License the photo via Michael Shainblum

Q: Looking back, what are some hurdles you had to overcome personally that impacted you? They can be big or small.

J: There are two that immediately come to mind. The first is the reason I relentlessly pursued a career in graphic design and the second is how I took my business to the next level.

After leaving the gym in October 2019, I had a brain aneurysm. There were several ‘final goodbye’ moments between me, my parents, and friends and I’m so unbelievably lucky to have almost no lasting damage. It’s the most life-changing thing that’s ever happened to me. Lying alone in my hospital bed at night, I realized that I hadn’t been living out my potential in the advertising job I had at the time and I decided then and there that, if I made it through, I would dedicate the rest of my life to becoming the best designer I could be.

License the photo via Bret Curry

Fast forward to November 2022, I was made redundant from my in-house design job. Completely out of the blue. I’d been running my little studio on the side for a couple of years but it wasn’t in a place to go full-time yet. I managed to scrape through to April with the odd job and some savings but when May hit I was faced with getting back in the job market or giving Chittco the business. I devised a content strategy switching from a mix of static and video formats to focus fully on video and get my face out there more. This brought a lot more attention to my work and it completely changed my design career. You wouldn’t be reading this if I hadn’t done that. I’d be back at an in-house position still dreaming of a life running my show.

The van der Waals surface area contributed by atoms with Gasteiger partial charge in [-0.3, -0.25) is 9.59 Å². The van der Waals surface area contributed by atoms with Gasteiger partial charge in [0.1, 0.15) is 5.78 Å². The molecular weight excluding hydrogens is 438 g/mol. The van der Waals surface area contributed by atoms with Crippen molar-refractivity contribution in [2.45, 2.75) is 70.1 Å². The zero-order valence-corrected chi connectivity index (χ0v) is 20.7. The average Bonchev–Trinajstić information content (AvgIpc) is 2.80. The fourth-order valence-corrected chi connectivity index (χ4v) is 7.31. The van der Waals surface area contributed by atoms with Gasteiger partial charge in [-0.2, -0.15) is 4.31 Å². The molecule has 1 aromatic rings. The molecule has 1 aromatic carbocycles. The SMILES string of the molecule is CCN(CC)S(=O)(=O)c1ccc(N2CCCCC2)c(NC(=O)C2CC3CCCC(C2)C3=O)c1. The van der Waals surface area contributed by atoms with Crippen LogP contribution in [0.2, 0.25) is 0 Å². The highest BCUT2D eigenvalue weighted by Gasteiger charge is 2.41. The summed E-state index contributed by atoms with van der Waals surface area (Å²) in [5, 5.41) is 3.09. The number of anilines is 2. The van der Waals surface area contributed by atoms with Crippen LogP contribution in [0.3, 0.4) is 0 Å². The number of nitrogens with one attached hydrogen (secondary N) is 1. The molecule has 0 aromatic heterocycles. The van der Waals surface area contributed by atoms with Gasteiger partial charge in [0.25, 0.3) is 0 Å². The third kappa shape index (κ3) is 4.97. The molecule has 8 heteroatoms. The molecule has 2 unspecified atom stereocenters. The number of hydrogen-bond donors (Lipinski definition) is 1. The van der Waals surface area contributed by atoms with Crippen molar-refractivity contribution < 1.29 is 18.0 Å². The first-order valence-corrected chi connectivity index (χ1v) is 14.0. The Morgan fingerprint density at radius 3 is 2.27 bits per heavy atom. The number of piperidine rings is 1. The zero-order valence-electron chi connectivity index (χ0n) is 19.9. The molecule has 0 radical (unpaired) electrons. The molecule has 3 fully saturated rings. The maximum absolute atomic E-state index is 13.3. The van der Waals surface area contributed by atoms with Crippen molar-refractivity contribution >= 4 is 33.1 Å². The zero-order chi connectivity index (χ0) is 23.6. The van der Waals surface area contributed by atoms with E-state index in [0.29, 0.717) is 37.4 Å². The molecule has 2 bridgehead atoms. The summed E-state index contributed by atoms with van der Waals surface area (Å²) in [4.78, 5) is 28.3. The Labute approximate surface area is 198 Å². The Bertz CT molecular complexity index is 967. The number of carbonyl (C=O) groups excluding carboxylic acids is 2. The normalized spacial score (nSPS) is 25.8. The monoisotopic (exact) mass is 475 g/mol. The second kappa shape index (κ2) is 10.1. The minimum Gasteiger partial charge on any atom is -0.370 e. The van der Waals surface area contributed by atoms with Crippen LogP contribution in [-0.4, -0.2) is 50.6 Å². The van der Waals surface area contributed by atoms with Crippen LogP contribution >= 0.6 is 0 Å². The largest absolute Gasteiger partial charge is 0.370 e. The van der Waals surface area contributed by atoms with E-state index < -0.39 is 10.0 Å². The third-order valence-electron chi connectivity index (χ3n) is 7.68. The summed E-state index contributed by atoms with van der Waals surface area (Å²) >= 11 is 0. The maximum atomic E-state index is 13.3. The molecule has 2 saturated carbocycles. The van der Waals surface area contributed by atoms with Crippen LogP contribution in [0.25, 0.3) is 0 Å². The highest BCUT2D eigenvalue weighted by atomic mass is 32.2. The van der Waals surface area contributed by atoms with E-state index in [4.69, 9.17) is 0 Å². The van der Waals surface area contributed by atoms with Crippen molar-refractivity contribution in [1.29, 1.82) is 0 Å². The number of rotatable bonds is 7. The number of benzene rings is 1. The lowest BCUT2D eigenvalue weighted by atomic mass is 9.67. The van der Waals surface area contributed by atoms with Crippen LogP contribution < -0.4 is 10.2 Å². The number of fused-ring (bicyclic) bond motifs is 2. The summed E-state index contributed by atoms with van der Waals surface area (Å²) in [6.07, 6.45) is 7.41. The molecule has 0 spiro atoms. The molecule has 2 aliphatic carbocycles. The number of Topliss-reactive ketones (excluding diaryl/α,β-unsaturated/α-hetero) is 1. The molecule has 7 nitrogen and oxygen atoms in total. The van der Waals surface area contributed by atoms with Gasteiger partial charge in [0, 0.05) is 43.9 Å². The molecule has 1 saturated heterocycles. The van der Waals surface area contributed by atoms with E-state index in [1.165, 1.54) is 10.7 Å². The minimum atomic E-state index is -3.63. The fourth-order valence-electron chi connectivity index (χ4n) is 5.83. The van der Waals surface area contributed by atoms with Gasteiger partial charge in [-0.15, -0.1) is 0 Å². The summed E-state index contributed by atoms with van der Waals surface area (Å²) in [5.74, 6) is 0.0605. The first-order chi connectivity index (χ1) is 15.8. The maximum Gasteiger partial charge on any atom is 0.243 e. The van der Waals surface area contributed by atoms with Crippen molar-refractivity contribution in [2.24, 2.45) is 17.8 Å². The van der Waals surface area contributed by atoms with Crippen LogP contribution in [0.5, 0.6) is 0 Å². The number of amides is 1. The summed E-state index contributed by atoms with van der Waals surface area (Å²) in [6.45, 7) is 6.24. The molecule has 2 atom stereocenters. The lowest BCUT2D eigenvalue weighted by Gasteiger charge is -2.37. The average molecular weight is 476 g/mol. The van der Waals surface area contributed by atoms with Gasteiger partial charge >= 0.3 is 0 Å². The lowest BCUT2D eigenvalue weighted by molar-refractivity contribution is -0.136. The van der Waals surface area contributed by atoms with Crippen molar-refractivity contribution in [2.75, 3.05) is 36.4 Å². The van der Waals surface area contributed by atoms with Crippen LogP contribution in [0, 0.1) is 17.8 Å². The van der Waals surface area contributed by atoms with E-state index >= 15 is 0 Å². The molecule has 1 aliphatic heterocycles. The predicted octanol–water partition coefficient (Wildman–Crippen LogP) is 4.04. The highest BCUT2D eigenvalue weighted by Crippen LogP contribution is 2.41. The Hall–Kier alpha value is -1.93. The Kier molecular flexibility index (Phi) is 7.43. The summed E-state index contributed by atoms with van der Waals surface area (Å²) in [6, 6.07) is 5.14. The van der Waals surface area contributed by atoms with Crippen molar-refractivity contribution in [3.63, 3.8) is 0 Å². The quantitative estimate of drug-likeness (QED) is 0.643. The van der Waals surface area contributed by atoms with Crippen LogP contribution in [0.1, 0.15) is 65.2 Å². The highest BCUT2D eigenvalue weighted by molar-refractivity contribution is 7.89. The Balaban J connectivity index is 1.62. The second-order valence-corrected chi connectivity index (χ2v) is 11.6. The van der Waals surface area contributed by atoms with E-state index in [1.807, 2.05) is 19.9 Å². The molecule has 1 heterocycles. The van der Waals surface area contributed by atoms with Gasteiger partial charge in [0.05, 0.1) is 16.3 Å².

Q: What do you like about Stills? How is it a good resource for designers? 

J: My absolute favorite feature on Stills is being able to search by color code. It’s such a great way to keep some imagery on-brand and to compliment an identity. Another mind-bendingly cool feature is the exclusivity option of the Vault. So often I see other design work and I’m thinking, “That’s Unsplash, that’s Pexels”, but with the Stills Vault, it can look as though you’ve hired a photographer, studio, lighting, talent, etc, for your project. And you won’t be seeing those images elsewhere.

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License the cover image via Roman De Giuli.